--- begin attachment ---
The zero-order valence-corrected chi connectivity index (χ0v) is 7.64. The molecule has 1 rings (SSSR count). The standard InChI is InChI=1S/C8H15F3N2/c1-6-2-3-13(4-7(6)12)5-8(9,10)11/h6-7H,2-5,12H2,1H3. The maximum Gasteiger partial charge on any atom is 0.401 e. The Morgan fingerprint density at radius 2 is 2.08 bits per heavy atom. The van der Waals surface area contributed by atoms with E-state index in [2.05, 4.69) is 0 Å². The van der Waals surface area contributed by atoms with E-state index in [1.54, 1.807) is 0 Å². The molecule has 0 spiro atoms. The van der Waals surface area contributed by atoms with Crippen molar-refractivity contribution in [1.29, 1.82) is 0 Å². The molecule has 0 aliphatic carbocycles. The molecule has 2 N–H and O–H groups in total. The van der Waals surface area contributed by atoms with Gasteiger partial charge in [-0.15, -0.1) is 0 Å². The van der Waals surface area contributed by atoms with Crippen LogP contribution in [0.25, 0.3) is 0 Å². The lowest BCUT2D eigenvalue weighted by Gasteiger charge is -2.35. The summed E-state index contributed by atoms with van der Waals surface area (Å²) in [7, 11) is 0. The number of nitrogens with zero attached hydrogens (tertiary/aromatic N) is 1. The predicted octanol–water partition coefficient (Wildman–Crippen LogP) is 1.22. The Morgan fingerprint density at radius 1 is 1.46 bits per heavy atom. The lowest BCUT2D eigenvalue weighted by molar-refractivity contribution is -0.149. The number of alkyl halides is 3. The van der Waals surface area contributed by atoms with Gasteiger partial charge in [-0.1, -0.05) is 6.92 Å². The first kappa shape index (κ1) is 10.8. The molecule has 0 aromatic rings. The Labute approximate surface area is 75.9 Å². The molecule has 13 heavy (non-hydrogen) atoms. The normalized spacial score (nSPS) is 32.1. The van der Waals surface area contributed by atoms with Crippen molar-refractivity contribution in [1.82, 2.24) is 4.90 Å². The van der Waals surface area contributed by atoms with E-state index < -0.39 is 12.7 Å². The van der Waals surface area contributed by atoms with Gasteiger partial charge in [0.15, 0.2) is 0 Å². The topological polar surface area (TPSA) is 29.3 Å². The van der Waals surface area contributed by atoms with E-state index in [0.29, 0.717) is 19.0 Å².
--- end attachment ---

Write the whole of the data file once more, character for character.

The zero-order valence-corrected chi connectivity index (χ0v) is 7.64. The molecule has 1 rings (SSSR count). The standard InChI is InChI=1S/C8H15F3N2/c1-6-2-3-13(4-7(6)12)5-8(9,10)11/h6-7H,2-5,12H2,1H3. The maximum Gasteiger partial charge on any atom is 0.401 e. The Morgan fingerprint density at radius 2 is 2.08 bits per heavy atom. The van der Waals surface area contributed by atoms with E-state index in [2.05, 4.69) is 0 Å². The van der Waals surface area contributed by atoms with E-state index in [1.54, 1.807) is 0 Å². The molecule has 0 spiro atoms. The van der Waals surface area contributed by atoms with Crippen molar-refractivity contribution in [1.29, 1.82) is 0 Å². The molecule has 0 aliphatic carbocycles. The molecule has 2 N–H and O–H groups in total. The van der Waals surface area contributed by atoms with Gasteiger partial charge in [-0.15, -0.1) is 0 Å². The van der Waals surface area contributed by atoms with Crippen LogP contribution in [0.25, 0.3) is 0 Å². The lowest BCUT2D eigenvalue weighted by Gasteiger charge is -2.35. The summed E-state index contributed by atoms with van der Waals surface area (Å²) in [7, 11) is 0. The number of nitrogens with zero attached hydrogens (tertiary/aromatic N) is 1. The predicted octanol–water partition coefficient (Wildman–Crippen LogP) is 1.22. The Morgan fingerprint density at radius 1 is 1.46 bits per heavy atom. The lowest BCUT2D eigenvalue weighted by molar-refractivity contribution is -0.149. The number of alkyl halides is 3. The van der Waals surface area contributed by atoms with Gasteiger partial charge in [-0.1, -0.05) is 6.92 Å². The first kappa shape index (κ1) is 10.8. The molecule has 0 aromatic rings. The Labute approximate surface area is 75.9 Å². The molecule has 13 heavy (non-hydrogen) atoms. The normalized spacial score (nSPS) is 32.1. The van der Waals surface area contributed by atoms with Crippen molar-refractivity contribution in [1.82, 2.24) is 4.90 Å². The van der Waals surface area contributed by atoms with E-state index < -0.39 is 12.7 Å². The van der Waals surface area contributed by atoms with Gasteiger partial charge in [0.15, 0.2) is 0 Å². The topological polar surface area (TPSA) is 29.3 Å². The van der Waals surface area contributed by atoms with E-state index in [0.29, 0.717) is 19.0 Å².